Tension mounts over 11-year-old Gaza boy’s killing at border rally

GAZA CITY: There are conflicting reports surrounding the death of a boy at a Gaza border rally that Palestinians initially blamed on Israel.
Israel’s military claimed their evidence shows the 11-year-old was hit by a rock thrown by protesters. Two Gaza rights groups said he died after being struck “with a solid object.”
The Hamas-run Gaza Health Ministry said Shadi Abdel-Al was killed by Israeli fire. A spokesman said on Saturday he died from head wounds. The boy is the youngest fatality from Israeli gunfire.
The ministry removed a baby from their official death toll in May after The Associated Press reported she died from a pre-existing medical condition, not from Israeli tear gas as it had claimed.
Hamas has led protests since March partially over an Israeli-Egyptian blockade on the territory.
Israel’s tactics against the protests have drawn international condemnation.
“He used to go every Friday to the marches like thousands of other people. This Friday was his destiny to die as a martyr,” said the boy’s father, Abdel-Aziz Abdel-Al.
Another Palestinian, 28-year-old Hashem Hassan, said he saw Abdel-Al being shot 70 meters from the fence: “He threw a few stones, which flew just a few yards. He posed no threat.”
Asked about Abdel-Al’s death, a military spokeswoman said only that troops had kept to their open-fire regulations.
Friday’s deaths brought to 177 the number of Palestinians killed since the sometimes violent demonstrations were launched on March 30 to press demands against Israel.
Palestinian medical officials earlier said Israelis killed three Palestinians, including the 11-year-old boy, and wounded at least 248 others taking part in weekly protests at the fortified Gaza Strip border.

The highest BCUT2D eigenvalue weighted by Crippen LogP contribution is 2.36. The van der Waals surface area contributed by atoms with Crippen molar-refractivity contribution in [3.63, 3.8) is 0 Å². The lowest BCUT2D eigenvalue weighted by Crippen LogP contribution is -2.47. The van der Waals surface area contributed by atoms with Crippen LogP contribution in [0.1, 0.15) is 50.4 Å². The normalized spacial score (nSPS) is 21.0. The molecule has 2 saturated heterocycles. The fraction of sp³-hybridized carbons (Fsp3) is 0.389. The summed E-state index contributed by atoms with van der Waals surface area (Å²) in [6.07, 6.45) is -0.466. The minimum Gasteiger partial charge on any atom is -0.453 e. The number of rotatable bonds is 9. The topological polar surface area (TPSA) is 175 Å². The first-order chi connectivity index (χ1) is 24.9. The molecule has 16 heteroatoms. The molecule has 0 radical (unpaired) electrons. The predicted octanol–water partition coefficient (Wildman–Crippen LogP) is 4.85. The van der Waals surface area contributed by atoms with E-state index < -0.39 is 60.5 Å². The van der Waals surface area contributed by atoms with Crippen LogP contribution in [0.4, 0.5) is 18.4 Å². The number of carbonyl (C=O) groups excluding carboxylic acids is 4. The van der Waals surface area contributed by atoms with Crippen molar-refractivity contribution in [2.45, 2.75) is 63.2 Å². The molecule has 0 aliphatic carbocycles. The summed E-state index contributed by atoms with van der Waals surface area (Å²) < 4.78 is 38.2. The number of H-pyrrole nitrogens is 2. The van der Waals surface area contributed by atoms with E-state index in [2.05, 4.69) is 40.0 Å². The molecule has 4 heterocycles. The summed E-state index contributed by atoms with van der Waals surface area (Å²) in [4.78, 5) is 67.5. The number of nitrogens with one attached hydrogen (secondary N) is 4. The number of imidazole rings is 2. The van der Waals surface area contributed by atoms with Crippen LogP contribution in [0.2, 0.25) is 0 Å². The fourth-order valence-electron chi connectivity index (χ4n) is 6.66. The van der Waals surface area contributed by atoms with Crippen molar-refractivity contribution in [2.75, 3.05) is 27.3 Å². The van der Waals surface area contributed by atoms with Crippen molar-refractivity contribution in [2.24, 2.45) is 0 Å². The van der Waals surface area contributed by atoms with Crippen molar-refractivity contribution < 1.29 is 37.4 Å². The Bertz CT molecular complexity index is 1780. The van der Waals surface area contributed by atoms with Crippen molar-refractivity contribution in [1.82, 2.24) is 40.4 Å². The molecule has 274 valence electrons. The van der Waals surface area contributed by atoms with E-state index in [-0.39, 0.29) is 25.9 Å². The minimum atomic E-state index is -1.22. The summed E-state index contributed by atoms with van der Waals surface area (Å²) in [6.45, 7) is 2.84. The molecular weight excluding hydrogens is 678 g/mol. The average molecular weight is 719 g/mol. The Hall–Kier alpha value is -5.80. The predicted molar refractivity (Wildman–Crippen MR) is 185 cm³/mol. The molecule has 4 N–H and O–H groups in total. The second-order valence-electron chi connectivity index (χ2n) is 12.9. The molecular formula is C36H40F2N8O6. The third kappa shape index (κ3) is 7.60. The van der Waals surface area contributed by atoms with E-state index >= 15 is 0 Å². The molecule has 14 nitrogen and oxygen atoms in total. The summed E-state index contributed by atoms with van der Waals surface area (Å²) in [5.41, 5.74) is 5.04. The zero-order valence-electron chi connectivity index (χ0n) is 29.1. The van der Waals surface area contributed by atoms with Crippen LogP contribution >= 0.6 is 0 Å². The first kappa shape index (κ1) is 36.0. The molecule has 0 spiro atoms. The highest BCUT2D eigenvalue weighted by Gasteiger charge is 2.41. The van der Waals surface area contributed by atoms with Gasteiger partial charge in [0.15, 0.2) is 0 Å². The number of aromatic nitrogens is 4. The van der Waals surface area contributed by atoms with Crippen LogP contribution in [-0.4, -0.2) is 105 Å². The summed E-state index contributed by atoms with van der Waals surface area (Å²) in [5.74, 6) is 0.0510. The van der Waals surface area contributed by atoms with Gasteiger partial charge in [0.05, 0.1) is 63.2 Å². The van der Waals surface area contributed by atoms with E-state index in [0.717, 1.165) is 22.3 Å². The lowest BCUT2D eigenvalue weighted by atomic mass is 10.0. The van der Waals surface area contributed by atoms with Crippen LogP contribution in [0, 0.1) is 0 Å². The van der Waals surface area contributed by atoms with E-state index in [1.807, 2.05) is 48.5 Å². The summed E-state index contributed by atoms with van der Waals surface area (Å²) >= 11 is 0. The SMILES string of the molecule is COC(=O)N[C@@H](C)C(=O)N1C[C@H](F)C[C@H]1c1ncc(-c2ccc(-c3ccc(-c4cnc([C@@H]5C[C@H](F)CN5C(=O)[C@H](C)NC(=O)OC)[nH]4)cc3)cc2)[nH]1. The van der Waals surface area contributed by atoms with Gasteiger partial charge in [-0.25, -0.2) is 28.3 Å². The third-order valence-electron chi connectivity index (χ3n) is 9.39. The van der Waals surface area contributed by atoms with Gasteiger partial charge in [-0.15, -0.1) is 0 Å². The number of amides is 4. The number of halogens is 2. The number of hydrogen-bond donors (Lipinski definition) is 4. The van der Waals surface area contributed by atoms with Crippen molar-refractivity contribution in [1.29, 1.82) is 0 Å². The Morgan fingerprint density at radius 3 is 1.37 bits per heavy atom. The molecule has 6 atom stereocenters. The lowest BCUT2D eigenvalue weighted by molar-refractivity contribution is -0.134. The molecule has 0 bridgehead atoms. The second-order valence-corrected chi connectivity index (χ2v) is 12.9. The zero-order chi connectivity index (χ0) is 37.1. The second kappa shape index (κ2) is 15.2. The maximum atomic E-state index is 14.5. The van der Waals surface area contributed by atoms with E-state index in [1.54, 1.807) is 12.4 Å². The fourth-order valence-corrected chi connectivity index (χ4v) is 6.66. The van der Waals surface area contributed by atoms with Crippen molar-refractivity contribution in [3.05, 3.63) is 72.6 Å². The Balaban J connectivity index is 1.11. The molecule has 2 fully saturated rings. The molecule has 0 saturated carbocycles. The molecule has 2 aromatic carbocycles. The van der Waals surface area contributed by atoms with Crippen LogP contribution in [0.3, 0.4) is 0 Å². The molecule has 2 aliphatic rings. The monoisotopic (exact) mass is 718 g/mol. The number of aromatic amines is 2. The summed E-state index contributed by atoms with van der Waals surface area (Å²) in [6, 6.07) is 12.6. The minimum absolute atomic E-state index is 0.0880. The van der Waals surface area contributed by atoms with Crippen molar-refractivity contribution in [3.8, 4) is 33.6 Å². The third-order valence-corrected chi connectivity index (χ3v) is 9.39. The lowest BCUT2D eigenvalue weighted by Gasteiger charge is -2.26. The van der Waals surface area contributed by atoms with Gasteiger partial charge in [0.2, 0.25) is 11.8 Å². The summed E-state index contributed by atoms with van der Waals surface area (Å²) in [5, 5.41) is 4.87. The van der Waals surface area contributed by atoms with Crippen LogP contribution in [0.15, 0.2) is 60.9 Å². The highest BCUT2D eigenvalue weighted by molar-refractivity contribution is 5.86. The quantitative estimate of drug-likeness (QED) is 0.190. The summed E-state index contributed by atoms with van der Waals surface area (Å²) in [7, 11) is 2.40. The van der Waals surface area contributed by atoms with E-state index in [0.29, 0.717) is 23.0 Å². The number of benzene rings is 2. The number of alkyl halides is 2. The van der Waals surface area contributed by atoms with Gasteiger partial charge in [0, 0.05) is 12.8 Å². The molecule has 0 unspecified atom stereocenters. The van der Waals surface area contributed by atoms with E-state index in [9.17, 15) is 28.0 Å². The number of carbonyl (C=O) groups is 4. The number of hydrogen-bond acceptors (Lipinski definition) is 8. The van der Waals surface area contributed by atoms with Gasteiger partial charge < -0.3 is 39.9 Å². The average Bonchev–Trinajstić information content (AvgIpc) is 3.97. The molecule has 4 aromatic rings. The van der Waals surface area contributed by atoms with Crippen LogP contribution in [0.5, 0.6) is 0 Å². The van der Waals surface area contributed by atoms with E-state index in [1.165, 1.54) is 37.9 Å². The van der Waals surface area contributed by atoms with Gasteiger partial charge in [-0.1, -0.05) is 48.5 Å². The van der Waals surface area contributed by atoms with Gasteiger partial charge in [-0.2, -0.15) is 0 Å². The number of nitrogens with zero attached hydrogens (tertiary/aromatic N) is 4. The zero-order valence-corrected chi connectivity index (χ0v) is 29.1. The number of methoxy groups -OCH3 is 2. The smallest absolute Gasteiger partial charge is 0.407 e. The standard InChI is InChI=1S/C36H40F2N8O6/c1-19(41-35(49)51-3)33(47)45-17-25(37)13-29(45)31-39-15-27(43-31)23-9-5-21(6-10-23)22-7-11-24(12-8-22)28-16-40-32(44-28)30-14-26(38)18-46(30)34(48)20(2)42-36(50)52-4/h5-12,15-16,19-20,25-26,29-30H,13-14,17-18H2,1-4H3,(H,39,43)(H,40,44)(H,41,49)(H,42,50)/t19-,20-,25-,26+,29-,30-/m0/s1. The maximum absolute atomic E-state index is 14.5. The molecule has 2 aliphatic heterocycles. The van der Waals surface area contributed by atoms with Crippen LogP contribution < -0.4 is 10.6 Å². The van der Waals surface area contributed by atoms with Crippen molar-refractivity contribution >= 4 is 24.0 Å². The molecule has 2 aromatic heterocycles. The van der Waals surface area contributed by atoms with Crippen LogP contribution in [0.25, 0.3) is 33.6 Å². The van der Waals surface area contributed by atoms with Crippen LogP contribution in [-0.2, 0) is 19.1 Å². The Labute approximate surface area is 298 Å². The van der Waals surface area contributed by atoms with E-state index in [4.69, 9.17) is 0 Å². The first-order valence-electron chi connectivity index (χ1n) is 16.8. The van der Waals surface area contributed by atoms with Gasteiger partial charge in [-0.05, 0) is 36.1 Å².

The Israeli military said it used force necessary to repel 13,000 Palestinians who massed at several points at the fence.
Some hurled rocks, firebombs and grenades at troops under cover of smoke from burning tires, injuring a soldier, and nine Palestinians briefly crossed into Israel, the military said.
Since March 30, Gaza has also seen shelling exchanges between the coastal enclave’s Hamas rulers and Israel. An Israeli soldier was killed by a Palestinian sniper and Israel has lost tracts of forest and farmland to cross-border incendiary attacks.
But Washington has backed its ally in accusing Hamas of staging the mass-mobilization to distract from Gaza’s poverty and governance problems and to provide cover for armed Palestinian border incursions. Hamas has denied this.
The Israeli military said that, twice this week, its patrols discovered and dismantled bombs that had been planted for use against them at the fence.
Early on Friday, several Palestinians crawled to the fence to throw a pipebomb at troops, who fired back, the military said. There was no word of casualties.
The protesters want rights to lands Palestinians lost during the 1948 war of Israel’s foundation, as well as the easing of a crippling blockade that Israel, with the help of neighboring Egypt, has placed on Gaza to isolate Hamas and deny it weaponry.
UN and Egyptian mediators have been trying to reach a deal to calm Gaza, where Israel and Hamas have fought three wars in the last decade.
The brokering efforts have been complicated by Hamas’s feuding with Western-backed Palestinian President Mahmoud Abbas, who has restricted funding to Gaza.

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